It’s been five years since I took part in this project. I am currently living in the Costa Chica region of my home state of Guerrero, Mexico, conducting ethnographic research employing participatory methods to document environmental racism by way of state-led development projects. My memories of taking part in the Latin Elephant project are some of my fondest of conducting fieldwork in London. It took away from the various configurations of solitude that engulfed not just my PhD life, but my life in general at the time.
We began our workshops in September after Delancey had presented initial proposals for the new E&C town centre and while Elephant Road was under redevelopment. Latin Elephant chose fifteen participants; twelve of us made it through to the final workshop and exhibition. Each of us had different, though interrelated, experiences and relationships to E&C.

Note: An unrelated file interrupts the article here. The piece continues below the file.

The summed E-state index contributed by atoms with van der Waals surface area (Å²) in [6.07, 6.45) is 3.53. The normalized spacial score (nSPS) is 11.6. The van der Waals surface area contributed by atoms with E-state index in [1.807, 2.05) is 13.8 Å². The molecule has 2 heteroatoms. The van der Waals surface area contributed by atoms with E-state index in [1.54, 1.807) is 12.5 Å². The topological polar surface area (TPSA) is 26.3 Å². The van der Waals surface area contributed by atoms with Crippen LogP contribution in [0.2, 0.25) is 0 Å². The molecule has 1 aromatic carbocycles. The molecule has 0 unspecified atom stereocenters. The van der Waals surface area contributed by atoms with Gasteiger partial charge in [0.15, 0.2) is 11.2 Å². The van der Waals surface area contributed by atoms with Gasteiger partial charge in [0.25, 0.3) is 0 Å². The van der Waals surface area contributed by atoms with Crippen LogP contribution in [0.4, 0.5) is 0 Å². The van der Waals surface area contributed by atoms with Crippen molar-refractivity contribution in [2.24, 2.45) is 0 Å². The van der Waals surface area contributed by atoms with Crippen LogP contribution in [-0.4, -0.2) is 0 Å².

We met Mondays and Fridays for eight-core sessions covering video and photography techniques, participatory cartography, interviewing techniques, local history and changes, visual storytelling, storyboarding, and collective editing for video and photographic data. In teams and alone, we took pictures, recorded video, and interviewed local business owners, service providers, and users of the area. During and after the event, we shared a common feeling that it was all too short; short on time, technical training, historical and sociopolitical context, and, most of all, social bonding. Yet, we managed to put it all together with special thanks to Ingrid Guyon and Soledad Muñiz, the photographic and video editors (respectively). They worked arduously to put our collective work and imaginations together.